He doesn’t look like a wolf – more of a cross between a dingo and a fox really. He doesn’t behave like a wolf, preferring to hunt alone rather than as part of a pack. He definitely doesn’t howl at the moon as he’ll be asleep once the sun has gone down and is far more inclined to emit a whimper akin to that of a disgruntled puppy than a blood curdling, lycanthropic wail. It begs the question; is this animal really a wolf or just a dog in wolf’s clothing? The man to ask is Dr Claudio Sillero, Head of the Ethiopian Wolf Conservation Programme (EWCP), who has been studying Ethiopian Wolves for over 25 years.
“Ethiopian wolves most likely evolved from a grey wolf -like ancestor that crossed to Northern Africa from Eurasia as recently as 100,000 years ago,” surmises Dr Sillero. In evolutionary terms this makes the Ethiopian Wolf a mere pup and is probably why *Canis Simensis* has gone through a bit of an identity crisis in the latter part of the last century, being known as the Simien Fox and the Simien Jackal before finally being given ‘wolf’ status. It was Dr. Sillero that resolved the dispute using DNA sequencing and identified its genetic similarity to the European grey wolf above any likenesses it bore to its African canid compatriots.
The EWCP’s work today is crucial in conserving an animal that numbers fewer than 500, fragmented into small populations across Ethiopia’s highlands and threatened by habitat loss, climate change, disease and persecution. On my recce trip to the Bale Mountains I met with Dr Sillero’s colleagues at EWCP, Chris Gordon and Alo Hussein. Chris and Alo took me into the Web Valley and the Sanetti Plain regions of the national park, areas of Bale with high densities of Ethiopian Wolves. In the Web Valley off-road driving is possible and so we were up early and parked perfectly in position next to a rocky outcrop where Alo knew the wolves liked to meet. As the sun rose the wolves appeared and the pack reunited for a pre-breakfast bonding session that was as frenetic and engaging as any wild dog interaction I have seen. The only frustrating thing was that the contact between the pack was very short-lived and no sooner had the sun de-frosted noses, ears and tails the wolves scarpered in different directions and embarked on their solitary forays for mole rats and other rodent morsels.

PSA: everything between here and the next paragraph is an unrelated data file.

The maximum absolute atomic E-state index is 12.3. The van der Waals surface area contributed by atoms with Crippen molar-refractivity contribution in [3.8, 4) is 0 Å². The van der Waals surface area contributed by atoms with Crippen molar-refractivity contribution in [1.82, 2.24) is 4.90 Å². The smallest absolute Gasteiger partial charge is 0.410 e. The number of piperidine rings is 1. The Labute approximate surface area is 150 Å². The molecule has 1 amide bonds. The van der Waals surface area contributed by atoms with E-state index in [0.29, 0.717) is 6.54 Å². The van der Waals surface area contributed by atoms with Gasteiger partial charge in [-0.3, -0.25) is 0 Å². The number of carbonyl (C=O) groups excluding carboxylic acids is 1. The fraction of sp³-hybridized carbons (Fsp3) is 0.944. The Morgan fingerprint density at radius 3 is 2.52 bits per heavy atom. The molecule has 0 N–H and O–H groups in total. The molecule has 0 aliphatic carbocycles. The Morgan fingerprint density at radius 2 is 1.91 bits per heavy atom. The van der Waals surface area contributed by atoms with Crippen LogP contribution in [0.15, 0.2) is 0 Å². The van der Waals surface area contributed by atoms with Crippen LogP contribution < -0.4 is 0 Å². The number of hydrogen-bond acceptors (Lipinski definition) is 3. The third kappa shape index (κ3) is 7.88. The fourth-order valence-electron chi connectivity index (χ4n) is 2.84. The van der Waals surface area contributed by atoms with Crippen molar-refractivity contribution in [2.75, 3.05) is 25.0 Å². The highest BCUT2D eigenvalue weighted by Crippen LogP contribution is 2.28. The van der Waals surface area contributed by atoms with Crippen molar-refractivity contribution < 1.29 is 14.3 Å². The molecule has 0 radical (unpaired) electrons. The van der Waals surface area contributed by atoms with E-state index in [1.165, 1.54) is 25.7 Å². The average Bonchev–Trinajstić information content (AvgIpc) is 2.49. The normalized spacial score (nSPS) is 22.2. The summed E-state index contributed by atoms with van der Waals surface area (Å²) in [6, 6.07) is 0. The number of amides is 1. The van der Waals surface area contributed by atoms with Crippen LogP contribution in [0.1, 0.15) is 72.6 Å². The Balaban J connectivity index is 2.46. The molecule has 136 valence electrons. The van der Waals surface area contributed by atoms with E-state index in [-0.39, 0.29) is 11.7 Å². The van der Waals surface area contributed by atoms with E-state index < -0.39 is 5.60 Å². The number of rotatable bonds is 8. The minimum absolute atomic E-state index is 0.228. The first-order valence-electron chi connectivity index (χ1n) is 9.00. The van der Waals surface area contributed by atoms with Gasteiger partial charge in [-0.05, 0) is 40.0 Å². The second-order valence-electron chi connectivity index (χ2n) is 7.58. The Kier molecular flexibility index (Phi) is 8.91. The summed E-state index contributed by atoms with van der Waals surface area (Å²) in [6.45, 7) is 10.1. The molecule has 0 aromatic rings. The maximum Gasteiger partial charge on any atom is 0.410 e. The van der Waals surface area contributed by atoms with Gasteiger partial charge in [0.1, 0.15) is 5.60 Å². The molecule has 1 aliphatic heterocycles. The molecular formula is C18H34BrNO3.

We managed to catch up with one of the sub-adults as he scratched and sniffed in search of a meal. Seeing him in action brought home the extent to which the Ethiopian Wolf is perfectly adapted to its harsh, Afro-alpine environment with long, slender legs perfect for coursing in open country and penetrating the ground to extract its prey; a long and thin muzzle, flawlessly designed for sticking in a mole rat hole and dragging out a meal; large, pointed ears capable of detecting a mole rat breaking wind in a force ten gale.
On first impression, the Ethiopian Wolf may not live up to the macho stereotype of the wolf, the epitome of visceral extremes, however in its sheer indomitability, surviving against the odds in such challenging conditions, it is every inch the equal of its North American and European cousins.